Learning to ride

Image credit: iStock

Mummy Musings is a fortnightly column where Elisabeth Lee navigates the ups and downs of bringing up her daughter.

When we moved from Singapore to Canada, it was because we wanted to raise our soon-to-be-born child in the middle of nature – away from city streets, city pollution and city traffic. We wanted to be able to have many adventures of all sorts, whether it be hiking, biking, skiing, kayaking and more. It wasn’t an easy choice – we left behind family and friends and careers – but it felt like the right one.

So, we chose a tiny town just an hour from a small city – best of both worlds we thought. The bright lights and cultural offerings of Vancouver are just a short plane ride away (or a four-hour car and ferry journey). There’s a ski resort just 30 minutes down the road, and we have some pretty awesome biking and hiking right at our doorstep, not to mention the many gorgeous beaches, rivers, lakes and waterfalls to explore.

As it turns out, the mountain biking here isn’t just awesome. It’s phenomenal. World-class. And the people who live here like biking. They like it a lot.

And they share this passion with their children. Any given day of the week, you’ll see tiny toddlers taking their first tentative steps on a stride bike (that’s a bike without pedals that helps children learn to balance on two wheels). There’ll be five-year-olds ripping up the BMX track. Older kids race around the community forest in their own little biking posses.

Living here, the passion for all things two wheels has been impossible to resist. As soon as A could walk, we got her a stride bike – a cheap, secondhand one of course. She didn’t like it at first, but soon she was toddling everywhere she could with her little bike.

Watching her gain confidence has been truly inspiring. There have been plenty of falls and lots of tears. We’ve gone through a box of Band Aids and then some. But we encourage her to get up and try again and again. “You can’t learn without trying,” we say. “Get up and give it another shot!”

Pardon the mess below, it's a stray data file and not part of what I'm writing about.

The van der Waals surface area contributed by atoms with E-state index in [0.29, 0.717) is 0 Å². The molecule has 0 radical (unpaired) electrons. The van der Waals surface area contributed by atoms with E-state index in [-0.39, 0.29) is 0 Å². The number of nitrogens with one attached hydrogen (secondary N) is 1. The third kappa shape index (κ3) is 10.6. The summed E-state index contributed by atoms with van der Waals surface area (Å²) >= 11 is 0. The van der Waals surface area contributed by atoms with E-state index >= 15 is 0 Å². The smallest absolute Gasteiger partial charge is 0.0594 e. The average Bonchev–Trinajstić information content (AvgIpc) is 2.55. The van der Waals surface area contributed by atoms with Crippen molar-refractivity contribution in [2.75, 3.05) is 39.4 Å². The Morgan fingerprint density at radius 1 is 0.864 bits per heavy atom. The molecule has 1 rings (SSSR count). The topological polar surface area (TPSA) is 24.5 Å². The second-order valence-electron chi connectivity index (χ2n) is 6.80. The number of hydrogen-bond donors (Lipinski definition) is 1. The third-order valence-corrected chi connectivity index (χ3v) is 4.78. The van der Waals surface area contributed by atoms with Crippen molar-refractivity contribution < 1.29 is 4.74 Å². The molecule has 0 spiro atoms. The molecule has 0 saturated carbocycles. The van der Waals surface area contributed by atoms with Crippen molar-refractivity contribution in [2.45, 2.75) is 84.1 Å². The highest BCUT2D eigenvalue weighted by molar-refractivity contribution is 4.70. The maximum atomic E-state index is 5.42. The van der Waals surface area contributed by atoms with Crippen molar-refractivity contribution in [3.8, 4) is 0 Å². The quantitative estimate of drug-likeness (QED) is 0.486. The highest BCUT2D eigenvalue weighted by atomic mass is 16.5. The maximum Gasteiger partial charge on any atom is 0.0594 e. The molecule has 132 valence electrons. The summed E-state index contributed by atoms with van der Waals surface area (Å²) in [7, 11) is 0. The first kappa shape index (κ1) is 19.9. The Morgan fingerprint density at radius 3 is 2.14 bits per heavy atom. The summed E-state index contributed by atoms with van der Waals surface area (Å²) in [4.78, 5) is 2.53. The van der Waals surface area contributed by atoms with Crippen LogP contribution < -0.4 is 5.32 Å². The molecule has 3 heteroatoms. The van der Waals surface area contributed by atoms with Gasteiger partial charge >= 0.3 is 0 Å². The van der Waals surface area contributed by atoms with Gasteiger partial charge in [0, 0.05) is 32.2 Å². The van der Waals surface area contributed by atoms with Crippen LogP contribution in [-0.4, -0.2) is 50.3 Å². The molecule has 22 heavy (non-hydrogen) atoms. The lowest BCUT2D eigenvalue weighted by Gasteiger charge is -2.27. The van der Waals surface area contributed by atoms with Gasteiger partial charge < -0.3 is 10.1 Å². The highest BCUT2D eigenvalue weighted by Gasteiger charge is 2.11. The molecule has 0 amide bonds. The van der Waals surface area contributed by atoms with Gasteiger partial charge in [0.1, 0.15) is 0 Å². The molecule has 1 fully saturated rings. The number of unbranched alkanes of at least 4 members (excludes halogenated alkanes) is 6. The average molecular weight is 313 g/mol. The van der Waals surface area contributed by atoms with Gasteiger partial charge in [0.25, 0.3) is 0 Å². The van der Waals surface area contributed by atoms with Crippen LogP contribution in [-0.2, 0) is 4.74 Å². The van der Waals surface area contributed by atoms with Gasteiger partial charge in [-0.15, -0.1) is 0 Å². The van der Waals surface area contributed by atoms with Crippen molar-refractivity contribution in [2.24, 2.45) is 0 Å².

Soon she learned all about balancing on her “wobble bike” as she called it, there were fewer and fewer falls, and more and more smiles. If she took a tumble, you’d hear her crash – oof – and then she’d jump up and shout, “I’m OK! Just a bump! Trying again!”

At this point, you might think, why not just get her a bike with training wheels? We decided against that because we wanted A to learn all about how to balance – a stride bike teaches you to coast on two wheels. To get anywhere fast you have to push with your feet until you pick up enough speed, and then lift your feet and coast! Stopping is dead simple – just put your feet down.

So, we resisted training wheels – despite A’s pleas to get a “big bike with ribbons” – until one day, I heard her yell, “Look, mum, I’m pedalling!”. I turned around, and there she was, perfectly balanced, feet high in the air, going around and around on an imaginary set of pedals. Time for a proper bike.

This time, we got her a brand-new one (with no training wheels), as a reward for her grit and determination. It was a sunny day when we picked it up last week, so we headed straight to the park. A was so excited she needed no reminding to get her helmet on. Troy started her off on a teeny-tiny slope – her feet on pedals, hands on handlebars, then he gave her a tiny push and… let go.

And she pedalled! “Look, mum,” she yelled. “I’m riding a bike!”

Watching her fearlessly roar around the field with a smile brighter than the sun felt like Christmas had come early. It hasn’t been easy, raising a family in a new, strange land far from where I was born, but suddenly, it felt a little better. We would tackle all our problems together – with grit and determination – knowing that we’d tried our best.


Elisabeth Lee is proof that it is never too late to consider a second, third or even fourth career, having come to both motherhood and writing late in life. She occasionally freelances and can be reached at

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